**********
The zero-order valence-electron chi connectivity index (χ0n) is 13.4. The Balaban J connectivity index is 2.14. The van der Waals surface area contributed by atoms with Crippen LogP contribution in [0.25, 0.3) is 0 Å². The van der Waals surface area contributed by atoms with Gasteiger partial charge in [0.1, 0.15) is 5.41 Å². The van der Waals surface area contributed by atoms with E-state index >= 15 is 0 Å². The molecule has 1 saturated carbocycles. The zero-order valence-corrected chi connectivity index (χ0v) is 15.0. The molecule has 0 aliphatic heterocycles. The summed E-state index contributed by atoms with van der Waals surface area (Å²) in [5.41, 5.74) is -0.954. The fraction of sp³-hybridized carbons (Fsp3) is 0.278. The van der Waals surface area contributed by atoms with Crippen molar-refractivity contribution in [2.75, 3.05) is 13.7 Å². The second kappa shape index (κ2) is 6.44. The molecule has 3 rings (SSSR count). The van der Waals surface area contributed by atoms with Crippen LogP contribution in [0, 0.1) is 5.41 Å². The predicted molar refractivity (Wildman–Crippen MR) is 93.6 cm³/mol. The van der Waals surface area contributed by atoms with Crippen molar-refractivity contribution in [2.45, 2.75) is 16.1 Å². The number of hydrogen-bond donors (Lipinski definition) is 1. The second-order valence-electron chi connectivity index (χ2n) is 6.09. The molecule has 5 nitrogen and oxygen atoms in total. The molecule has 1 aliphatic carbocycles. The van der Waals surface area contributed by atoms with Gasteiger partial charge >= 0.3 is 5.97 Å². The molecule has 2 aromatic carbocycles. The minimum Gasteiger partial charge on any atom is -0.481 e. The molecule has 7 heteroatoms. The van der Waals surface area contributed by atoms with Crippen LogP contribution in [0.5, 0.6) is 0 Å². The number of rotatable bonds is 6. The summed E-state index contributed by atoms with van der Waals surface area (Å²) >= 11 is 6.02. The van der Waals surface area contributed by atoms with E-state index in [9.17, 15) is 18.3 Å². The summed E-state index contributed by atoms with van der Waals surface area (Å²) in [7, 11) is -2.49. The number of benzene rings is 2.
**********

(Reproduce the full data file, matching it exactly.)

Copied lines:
The zero-order valence-electron chi connectivity index (χ0n) is 13.4. The Balaban J connectivity index is 2.14. The van der Waals surface area contributed by atoms with Crippen LogP contribution in [0.25, 0.3) is 0 Å². The van der Waals surface area contributed by atoms with Gasteiger partial charge in [0.1, 0.15) is 5.41 Å². The van der Waals surface area contributed by atoms with E-state index >= 15 is 0 Å². The molecule has 1 saturated carbocycles. The zero-order valence-corrected chi connectivity index (χ0v) is 15.0. The molecule has 0 aliphatic heterocycles. The summed E-state index contributed by atoms with van der Waals surface area (Å²) in [5.41, 5.74) is -0.954. The fraction of sp³-hybridized carbons (Fsp3) is 0.278. The van der Waals surface area contributed by atoms with Crippen molar-refractivity contribution in [2.75, 3.05) is 13.7 Å². The second kappa shape index (κ2) is 6.44. The molecule has 3 rings (SSSR count). The van der Waals surface area contributed by atoms with Crippen LogP contribution in [0, 0.1) is 5.41 Å². The predicted molar refractivity (Wildman–Crippen MR) is 93.6 cm³/mol. The van der Waals surface area contributed by atoms with Crippen molar-refractivity contribution in [2.45, 2.75) is 16.1 Å². The number of hydrogen-bond donors (Lipinski definition) is 1. The second-order valence-electron chi connectivity index (χ2n) is 6.09. The molecule has 5 nitrogen and oxygen atoms in total. The molecule has 1 aliphatic carbocycles. The van der Waals surface area contributed by atoms with Gasteiger partial charge >= 0.3 is 5.97 Å². The molecule has 2 aromatic carbocycles. The minimum Gasteiger partial charge on any atom is -0.481 e. The molecule has 7 heteroatoms. The van der Waals surface area contributed by atoms with Crippen LogP contribution in [0.5, 0.6) is 0 Å². The number of rotatable bonds is 6. The summed E-state index contributed by atoms with van der Waals surface area (Å²) >= 11 is 6.02. The van der Waals surface area contributed by atoms with E-state index in [9.17, 15) is 18.3 Å². The summed E-state index contributed by atoms with van der Waals surface area (Å²) in [7, 11) is -2.49. The number of benzene rings is 2.